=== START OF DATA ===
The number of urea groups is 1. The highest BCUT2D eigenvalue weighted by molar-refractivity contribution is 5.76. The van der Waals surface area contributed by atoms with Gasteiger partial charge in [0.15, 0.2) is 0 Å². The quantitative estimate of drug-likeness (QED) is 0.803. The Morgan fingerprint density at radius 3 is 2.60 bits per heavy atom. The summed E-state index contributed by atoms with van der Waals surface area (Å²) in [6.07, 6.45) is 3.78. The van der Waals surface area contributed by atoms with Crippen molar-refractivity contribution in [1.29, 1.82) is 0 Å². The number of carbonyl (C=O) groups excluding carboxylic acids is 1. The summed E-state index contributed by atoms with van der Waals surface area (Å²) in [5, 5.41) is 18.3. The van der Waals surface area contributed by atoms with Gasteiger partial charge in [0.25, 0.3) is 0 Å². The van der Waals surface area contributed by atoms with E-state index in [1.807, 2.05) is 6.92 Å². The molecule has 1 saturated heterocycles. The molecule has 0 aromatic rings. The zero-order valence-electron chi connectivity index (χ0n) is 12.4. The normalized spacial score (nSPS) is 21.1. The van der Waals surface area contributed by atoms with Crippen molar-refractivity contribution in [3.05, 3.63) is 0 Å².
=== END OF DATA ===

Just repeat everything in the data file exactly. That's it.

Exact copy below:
The number of urea groups is 1. The highest BCUT2D eigenvalue weighted by molar-refractivity contribution is 5.76. The van der Waals surface area contributed by atoms with Gasteiger partial charge in [0.15, 0.2) is 0 Å². The quantitative estimate of drug-likeness (QED) is 0.803. The Morgan fingerprint density at radius 3 is 2.60 bits per heavy atom. The summed E-state index contributed by atoms with van der Waals surface area (Å²) in [6.07, 6.45) is 3.78. The van der Waals surface area contributed by atoms with Crippen molar-refractivity contribution in [1.29, 1.82) is 0 Å². The number of carbonyl (C=O) groups excluding carboxylic acids is 1. The summed E-state index contributed by atoms with van der Waals surface area (Å²) in [5, 5.41) is 18.3. The van der Waals surface area contributed by atoms with Gasteiger partial charge in [0.25, 0.3) is 0 Å². The van der Waals surface area contributed by atoms with E-state index in [1.807, 2.05) is 6.92 Å². The molecule has 1 saturated heterocycles. The molecule has 0 aromatic rings. The zero-order valence-electron chi connectivity index (χ0n) is 12.4. The normalized spacial score (nSPS) is 21.1. The van der Waals surface area contributed by atoms with Crippen molar-refractivity contribution in [3.05, 3.63) is 0 Å².